FCOSS calls for wise and prudent leadership; Committed to support Government efforts

Armed soliders were at the FNPF's Lautoka office yesterday to control the crowd that had gone to seek assistance. Picture: REINAL CHAND

The Fiji Council of Social Services (FCOSS) and other NGOs are committed to supporting Government efforts and will work to ensure this work is done without doing harm to communities and citizens.

FCOSS executive director Vani Catanasiga said this in a statement as she noted that stigma and fear were counterproductive to an effective and coordinated response to the COVID-19 pandemic.

She said the outbreak of COVID-19 and the lack of consistency in messaging was beginning to cause social stigma and discriminatory behaviour in the country.

“The lack of empathy in the messages being disseminated on a daily basis at the national level is alarming,” Ms Catanasiga said in a statement.

“It needs to remain consistent with supporting people to take effective action to combat the disease, not fuel the stigma against those who are recovering or anyone perceived to have been in contact with the virus.

“A media article detailing the activities of a person recovering from COVID-19 and placing blame entirely on the said person is a sad indication of the mixed messages that the Fijian public is being exposed to on a daily basis.”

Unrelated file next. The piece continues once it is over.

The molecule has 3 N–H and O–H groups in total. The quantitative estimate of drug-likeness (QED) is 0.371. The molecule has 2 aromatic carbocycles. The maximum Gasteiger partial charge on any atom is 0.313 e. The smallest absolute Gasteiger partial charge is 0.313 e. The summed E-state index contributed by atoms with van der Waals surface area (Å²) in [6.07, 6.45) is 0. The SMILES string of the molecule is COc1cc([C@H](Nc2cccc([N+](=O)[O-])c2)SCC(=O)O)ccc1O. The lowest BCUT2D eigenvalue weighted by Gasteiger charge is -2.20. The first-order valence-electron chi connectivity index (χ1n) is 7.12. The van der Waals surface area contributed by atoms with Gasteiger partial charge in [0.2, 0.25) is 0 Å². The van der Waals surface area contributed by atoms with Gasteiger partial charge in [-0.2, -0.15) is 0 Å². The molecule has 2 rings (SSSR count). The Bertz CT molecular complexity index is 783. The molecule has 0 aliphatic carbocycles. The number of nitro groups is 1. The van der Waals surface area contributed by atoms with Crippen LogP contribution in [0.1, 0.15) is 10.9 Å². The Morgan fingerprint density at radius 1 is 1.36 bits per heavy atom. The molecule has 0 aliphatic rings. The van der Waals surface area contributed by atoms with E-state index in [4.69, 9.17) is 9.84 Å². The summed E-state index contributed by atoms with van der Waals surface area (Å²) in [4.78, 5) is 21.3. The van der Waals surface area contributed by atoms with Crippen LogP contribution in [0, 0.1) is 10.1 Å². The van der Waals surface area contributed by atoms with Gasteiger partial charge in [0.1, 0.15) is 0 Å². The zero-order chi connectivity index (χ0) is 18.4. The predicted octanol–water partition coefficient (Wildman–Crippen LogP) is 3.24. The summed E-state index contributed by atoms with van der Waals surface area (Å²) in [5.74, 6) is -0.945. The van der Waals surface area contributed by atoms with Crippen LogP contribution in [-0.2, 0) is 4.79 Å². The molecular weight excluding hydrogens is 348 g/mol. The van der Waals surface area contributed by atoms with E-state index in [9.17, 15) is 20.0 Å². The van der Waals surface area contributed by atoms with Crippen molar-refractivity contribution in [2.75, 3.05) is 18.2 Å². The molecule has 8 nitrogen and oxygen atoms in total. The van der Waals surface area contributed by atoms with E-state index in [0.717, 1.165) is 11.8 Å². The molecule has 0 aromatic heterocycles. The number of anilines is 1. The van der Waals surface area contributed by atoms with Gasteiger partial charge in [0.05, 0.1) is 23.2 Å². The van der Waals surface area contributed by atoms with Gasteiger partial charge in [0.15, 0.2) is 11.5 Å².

Ms Catanasiga said such bullying and victimisation could actually discourage people from being screened, tested and quarantined.

She said given what the country was facing, wise and prudent leadership was required particularly as authorities had been appealing to people’s sense of responsibility to themselves and to each other to halt the increase of cases.

“We cannot afford to be victim-blaming and dehumanising those who are already suffering. We should be focused on building solidarity and rendering support and encouragement to Fijian families at this time.

“Photos of soldiers with arms were circulated on social media so we are asking the disciplined force to exercise wisdom in the conduct of their duty, particularly as they deploy into areas for crowd control and to be mindful of the perceptions that the public may have of them in that sense.”

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